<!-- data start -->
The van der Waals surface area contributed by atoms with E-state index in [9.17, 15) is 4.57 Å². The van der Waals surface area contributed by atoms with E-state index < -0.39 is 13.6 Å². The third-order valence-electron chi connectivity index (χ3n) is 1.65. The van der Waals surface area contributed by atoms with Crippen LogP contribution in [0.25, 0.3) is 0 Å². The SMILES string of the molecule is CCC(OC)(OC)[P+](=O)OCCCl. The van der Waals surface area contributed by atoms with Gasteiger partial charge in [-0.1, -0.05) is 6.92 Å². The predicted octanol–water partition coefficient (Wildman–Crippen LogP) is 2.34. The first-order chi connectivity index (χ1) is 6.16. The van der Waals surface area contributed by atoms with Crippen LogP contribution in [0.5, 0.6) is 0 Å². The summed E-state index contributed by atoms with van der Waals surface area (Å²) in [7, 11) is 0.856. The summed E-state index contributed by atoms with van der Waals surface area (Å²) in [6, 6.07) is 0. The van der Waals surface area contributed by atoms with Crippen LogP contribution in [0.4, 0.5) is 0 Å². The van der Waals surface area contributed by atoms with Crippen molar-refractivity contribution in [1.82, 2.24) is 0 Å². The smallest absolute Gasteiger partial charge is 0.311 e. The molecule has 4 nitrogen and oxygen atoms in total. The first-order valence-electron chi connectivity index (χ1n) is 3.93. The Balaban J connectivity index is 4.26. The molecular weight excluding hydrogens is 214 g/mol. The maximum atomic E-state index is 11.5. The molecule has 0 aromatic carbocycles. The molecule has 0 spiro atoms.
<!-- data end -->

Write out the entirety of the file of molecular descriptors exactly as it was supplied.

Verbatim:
The van der Waals surface area contributed by atoms with E-state index in [9.17, 15) is 4.57 Å². The van der Waals surface area contributed by atoms with E-state index < -0.39 is 13.6 Å². The third-order valence-electron chi connectivity index (χ3n) is 1.65. The van der Waals surface area contributed by atoms with Crippen LogP contribution in [0.25, 0.3) is 0 Å². The SMILES string of the molecule is CCC(OC)(OC)[P+](=O)OCCCl. The van der Waals surface area contributed by atoms with Gasteiger partial charge in [-0.1, -0.05) is 6.92 Å². The predicted octanol–water partition coefficient (Wildman–Crippen LogP) is 2.34. The first-order chi connectivity index (χ1) is 6.16. The van der Waals surface area contributed by atoms with Crippen LogP contribution in [0.5, 0.6) is 0 Å². The summed E-state index contributed by atoms with van der Waals surface area (Å²) in [7, 11) is 0.856. The summed E-state index contributed by atoms with van der Waals surface area (Å²) in [6, 6.07) is 0. The van der Waals surface area contributed by atoms with Crippen LogP contribution in [0.4, 0.5) is 0 Å². The van der Waals surface area contributed by atoms with Crippen molar-refractivity contribution in [1.82, 2.24) is 0 Å². The smallest absolute Gasteiger partial charge is 0.311 e. The molecule has 4 nitrogen and oxygen atoms in total. The first-order valence-electron chi connectivity index (χ1n) is 3.93. The Balaban J connectivity index is 4.26. The molecular weight excluding hydrogens is 214 g/mol. The maximum atomic E-state index is 11.5. The molecule has 0 aromatic carbocycles. The molecule has 0 spiro atoms.